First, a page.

Boeing crashes and Uber collision show passenger safety relies on corporate promises, not regulators’ tests

Advanced technologies deliver benefits every day. But, sometimes interactions with technology can go awry and lead to disaster.

On March 10, the pilots aboard Ethiopian Airlines Flight 302 were unable to correct a failure in one of the Boeing 737 Max 8’s automated systems, resulting in a crash and the deaths of all passengers and crew. A year earlier, almost to the day, another automated vehicle – not an airplane but an Uber self-driving car – struck and killed Elaine Herzberg in Tempe, Arizona.

As experts in how humans and technologies interact, we know that it is impossible to completely eliminate risk in complex technological systems. These tragedies are the result of regulators and industry experts overlooking the complexities and risks of interactions between technologies and humans and increasingly relying on companies’ voluntary self-assessment, rather than objective, independent tests. Tragically, that appears to have happened with Boeing’s aircraft and the Uber car.

[embedded content] Inside the cockpit of a Boeing 737 Max 8.

Risky business

The crash of Ethiopian Airlines Flight 302, as well as that of Lion Air Flight 610 in 2018, happened despite oversight from one of the most technologically capable regulators in the world. Air travel is remarkably safe in light of the potential risks.

Before the 737 Max 8 took to the air, it had to pass a series of Federal Aviation Administration inspections. Over the course of that process, Boeing convinced the FAA that the automated system was safer than it actually was, and that pilots would need very little training on the new plane.

The FAA cleared the 737 Max 8 and its flight control system to fly – and retained that clearance not only after the Lion Air crash, but also for three days after the Ethiopian Airlines tragedy.

From airplanes to automobiles

As airplane automation is increasing, the same is true for cars. Various companies are testing autonomous vehicles on roads all around the country – and with far less oversight than the aviation industry. Local and federal rules are limited, often in the name of promoting innovation. Federal safety guidelines for autonomous vehicles require them to pass only the same performance tests as any other car, like minimum fuel economy standards, seat belt configurations and how well they’ll protect occupants in a rollover crash.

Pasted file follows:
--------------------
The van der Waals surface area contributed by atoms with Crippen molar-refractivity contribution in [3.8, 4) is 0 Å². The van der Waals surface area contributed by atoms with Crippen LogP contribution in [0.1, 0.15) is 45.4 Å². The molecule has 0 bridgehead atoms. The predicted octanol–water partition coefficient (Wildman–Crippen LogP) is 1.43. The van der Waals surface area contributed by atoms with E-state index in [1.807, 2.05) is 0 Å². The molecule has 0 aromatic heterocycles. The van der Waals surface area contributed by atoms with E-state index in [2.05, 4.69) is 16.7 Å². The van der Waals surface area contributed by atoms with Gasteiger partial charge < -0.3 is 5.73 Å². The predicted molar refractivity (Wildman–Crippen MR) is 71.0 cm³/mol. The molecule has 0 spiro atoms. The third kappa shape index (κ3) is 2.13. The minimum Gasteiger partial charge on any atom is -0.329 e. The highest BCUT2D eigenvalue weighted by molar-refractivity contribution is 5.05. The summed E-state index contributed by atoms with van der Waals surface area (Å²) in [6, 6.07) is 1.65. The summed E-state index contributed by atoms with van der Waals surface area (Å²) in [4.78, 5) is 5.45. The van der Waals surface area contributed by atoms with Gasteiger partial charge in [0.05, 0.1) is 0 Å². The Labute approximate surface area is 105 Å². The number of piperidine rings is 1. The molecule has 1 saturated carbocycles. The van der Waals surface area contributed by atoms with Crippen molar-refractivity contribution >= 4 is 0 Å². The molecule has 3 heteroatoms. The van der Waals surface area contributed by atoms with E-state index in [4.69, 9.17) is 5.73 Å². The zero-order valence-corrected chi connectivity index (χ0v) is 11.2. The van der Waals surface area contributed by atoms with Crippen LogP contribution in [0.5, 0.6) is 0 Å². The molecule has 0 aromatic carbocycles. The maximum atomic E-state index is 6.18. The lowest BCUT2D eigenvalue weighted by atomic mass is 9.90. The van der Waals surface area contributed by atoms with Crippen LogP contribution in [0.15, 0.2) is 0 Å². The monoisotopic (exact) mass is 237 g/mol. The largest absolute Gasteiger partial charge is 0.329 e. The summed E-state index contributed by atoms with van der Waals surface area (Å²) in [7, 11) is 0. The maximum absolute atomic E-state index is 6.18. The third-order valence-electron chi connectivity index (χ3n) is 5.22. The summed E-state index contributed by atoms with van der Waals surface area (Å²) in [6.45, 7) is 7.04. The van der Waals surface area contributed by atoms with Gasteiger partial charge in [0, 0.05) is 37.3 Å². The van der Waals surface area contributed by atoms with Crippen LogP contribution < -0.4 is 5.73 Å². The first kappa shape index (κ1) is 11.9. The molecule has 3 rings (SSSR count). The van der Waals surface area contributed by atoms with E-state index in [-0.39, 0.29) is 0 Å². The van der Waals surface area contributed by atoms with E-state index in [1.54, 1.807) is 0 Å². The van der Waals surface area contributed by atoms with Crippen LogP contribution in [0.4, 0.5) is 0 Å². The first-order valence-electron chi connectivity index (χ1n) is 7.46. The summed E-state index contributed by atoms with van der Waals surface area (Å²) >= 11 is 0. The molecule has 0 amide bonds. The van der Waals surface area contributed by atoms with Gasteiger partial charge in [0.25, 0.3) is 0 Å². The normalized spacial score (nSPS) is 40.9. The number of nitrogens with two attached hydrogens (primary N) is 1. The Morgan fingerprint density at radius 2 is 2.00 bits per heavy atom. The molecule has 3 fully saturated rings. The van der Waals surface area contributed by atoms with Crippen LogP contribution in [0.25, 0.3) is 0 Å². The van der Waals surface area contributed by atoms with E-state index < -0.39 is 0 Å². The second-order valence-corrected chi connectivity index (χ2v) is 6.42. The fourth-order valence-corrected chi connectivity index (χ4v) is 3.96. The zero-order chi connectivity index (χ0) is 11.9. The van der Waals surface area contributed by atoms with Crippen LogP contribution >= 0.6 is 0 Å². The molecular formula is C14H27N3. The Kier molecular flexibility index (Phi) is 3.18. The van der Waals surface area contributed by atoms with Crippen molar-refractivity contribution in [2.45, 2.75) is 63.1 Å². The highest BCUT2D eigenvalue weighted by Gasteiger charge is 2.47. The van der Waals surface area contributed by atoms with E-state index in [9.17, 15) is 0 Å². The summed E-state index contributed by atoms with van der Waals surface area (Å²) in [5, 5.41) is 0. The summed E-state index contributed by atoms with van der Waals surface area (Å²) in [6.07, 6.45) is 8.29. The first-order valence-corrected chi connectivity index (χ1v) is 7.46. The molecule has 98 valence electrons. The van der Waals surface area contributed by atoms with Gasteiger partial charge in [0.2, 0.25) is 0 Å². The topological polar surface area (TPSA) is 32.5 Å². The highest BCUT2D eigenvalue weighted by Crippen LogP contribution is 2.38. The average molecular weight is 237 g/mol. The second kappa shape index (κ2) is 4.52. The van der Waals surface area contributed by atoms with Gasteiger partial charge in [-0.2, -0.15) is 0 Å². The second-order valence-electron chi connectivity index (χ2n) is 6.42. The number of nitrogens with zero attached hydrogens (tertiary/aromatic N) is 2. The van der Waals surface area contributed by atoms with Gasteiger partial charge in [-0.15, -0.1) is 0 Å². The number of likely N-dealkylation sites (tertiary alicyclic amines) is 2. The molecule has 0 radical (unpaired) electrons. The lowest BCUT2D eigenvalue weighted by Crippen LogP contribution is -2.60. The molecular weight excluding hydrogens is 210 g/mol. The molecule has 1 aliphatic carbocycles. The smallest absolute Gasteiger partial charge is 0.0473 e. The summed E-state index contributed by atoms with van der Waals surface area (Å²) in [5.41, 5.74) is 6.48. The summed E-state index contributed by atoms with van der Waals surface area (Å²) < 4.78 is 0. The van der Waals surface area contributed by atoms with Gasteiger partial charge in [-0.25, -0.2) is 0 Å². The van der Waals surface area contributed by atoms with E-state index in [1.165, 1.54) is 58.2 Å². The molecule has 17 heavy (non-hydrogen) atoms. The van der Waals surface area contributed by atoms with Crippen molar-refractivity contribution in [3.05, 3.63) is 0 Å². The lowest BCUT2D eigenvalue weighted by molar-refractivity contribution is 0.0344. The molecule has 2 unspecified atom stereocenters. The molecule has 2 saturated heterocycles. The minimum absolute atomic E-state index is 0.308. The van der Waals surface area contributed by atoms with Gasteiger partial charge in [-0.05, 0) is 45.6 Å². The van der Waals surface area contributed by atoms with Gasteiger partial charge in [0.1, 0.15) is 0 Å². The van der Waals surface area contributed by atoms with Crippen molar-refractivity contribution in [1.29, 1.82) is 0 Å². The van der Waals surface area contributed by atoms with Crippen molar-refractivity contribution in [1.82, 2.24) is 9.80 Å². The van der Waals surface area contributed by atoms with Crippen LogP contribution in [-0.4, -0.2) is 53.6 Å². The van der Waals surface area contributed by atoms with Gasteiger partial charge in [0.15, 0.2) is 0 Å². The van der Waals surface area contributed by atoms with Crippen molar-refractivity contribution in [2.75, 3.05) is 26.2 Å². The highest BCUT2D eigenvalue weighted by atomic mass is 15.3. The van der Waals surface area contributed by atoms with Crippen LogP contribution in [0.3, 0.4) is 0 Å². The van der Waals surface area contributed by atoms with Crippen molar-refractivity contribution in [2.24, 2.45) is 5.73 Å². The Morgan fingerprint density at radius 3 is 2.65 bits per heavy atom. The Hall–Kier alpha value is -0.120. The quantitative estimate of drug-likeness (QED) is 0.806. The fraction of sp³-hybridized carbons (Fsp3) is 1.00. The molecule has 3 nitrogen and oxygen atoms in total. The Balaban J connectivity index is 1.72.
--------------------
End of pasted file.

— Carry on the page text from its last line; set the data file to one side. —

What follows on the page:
There’s no reliability testing of their sensors, much less their algorithms. Some states do require companies to report “disengagements” – when the so-called “safety driver” resumes control over the automated system. But mostly the self-driving car companies are allowed to do what they want, so long as there is a person behind the wheel.

In the months before the March 2018 collision, Uber was under pressure to catch up with GM Cruise and Waymo. Uber’s cars had a sensitive object-recognition system, which at times would be deceived by a shadow on the road and brake to avoid an obstacle that wasn’t actually there. That resulted in a rough, stop-and-start ride. To smooth things out, Uber’s engineers disabled the car’s emergency braking system. The company appears to have assumed the single safety driver would always be able to stop the car in time if there was really a danger of hitting something.

That’s not what happened as Elaine Herzberg crossed the road. The Uber self-driving car that hit and killed her did see her with its sensors and cameras, but was unable to stop on its own. The safety driver appears to have been distracted by her phone – in violation of Uber’s policies, though it’s unclear how the company briefed its safety drivers about the change to the automated system.